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Food Prices After A Hard Brexit Could Increase By £50 Per Week


A hard Brexit could result in a family of four seeing their food prices increase to up to £50.98 per week researchers at the University of Warwick have found. If we leave with a deal the increase could be as little as £5.80 per week, or £18.17.

A panel of industry experts have estimated the effects of Brexit on different food types and what this would mean for families in the best and worst case scenarios.

Researchers at the University of Warwick then used each expert’s estimates, and combined them mathematically to give an estimate for the panel as a whole, their findings have been published In the paper ‘Anticipated impacts of Brexit scenarios on UK food prices and implications for policies on poverty and health: a structured expert judgement approach’ in the journal BMJ Open.

Importantly, these industry and academic experts have not simply estimated the most likely changes, but also how large and how small those changes can plausibly be. This is important to be able to plan for reasonable worst and best case scenarios.

The experts estimate that Tea, Coffee & cocoa will be least affected by Brexit and that meat, dairy and jams would be most affected.

The most minimally disruptive deal would be one similar to what we had under membership of the EU, this will likely cost a family of four an additional £5.80 per week for a healthy diet, and it could plausibly be as much as £18.17.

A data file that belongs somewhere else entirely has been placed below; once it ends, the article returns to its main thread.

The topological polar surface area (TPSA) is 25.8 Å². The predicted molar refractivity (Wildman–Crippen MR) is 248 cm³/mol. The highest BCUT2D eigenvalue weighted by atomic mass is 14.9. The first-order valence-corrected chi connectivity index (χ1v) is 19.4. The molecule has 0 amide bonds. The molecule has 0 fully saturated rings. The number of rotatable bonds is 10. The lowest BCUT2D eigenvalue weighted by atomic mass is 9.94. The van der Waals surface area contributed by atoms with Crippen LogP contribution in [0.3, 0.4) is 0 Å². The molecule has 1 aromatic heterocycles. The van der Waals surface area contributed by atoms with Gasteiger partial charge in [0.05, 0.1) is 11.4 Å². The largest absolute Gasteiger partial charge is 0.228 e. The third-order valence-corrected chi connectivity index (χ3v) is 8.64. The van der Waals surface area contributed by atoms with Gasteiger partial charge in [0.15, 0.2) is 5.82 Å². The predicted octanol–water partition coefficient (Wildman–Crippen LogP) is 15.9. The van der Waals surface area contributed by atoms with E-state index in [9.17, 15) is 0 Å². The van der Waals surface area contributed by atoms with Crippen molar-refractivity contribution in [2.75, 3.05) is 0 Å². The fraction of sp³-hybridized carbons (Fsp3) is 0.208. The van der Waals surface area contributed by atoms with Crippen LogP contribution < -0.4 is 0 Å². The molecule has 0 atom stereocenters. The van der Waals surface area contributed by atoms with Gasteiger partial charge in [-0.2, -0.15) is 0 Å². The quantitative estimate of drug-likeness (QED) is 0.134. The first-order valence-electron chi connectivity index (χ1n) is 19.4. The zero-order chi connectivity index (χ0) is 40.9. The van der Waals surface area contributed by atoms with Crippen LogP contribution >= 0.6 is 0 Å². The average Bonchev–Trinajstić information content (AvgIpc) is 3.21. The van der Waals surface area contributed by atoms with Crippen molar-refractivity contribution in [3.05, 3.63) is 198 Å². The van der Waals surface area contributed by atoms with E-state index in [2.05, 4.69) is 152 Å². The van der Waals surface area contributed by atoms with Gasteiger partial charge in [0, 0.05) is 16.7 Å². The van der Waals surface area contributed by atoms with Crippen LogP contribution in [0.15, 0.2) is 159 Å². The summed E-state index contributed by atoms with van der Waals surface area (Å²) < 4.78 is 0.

Under a hard Brexit, the costs and the uncertainty are much higher: the family of four would likely see an increase of £20.98 per week, but it could be as much as £50.98 per week.

Lead investigator Dr Martine Barons, from the Department of Statistics at the University of Warwick comments:

“We conducted the research using estimates from ten specialists with expertise in food procurement, retail, agriculture, economics, statistics and household food security. We then combined in proportions used to calculate Consumer Price Index food basket costs, median food price change for Brexit with a Deal is expected to be increased by 6%, and with No-deal it is expected to increase 22%.

“Food security in the UK is a topical issue, according to the Trussell Trust over the last five year food bank use increased 73%, and this could increase for families who are unable to absorb these increased costs. There could also be reductions in diet quality leading to long term health problems.”

The study was conducted in July 2018, when a hard Brexit seemed unlikely. Since more is now known about the intentions of all parties and how industries have been preparing for Brexit, the University of Warwick has supported Dr Martine Barons, with strategic priority funds to update the estimates, and this work is currently in progress.

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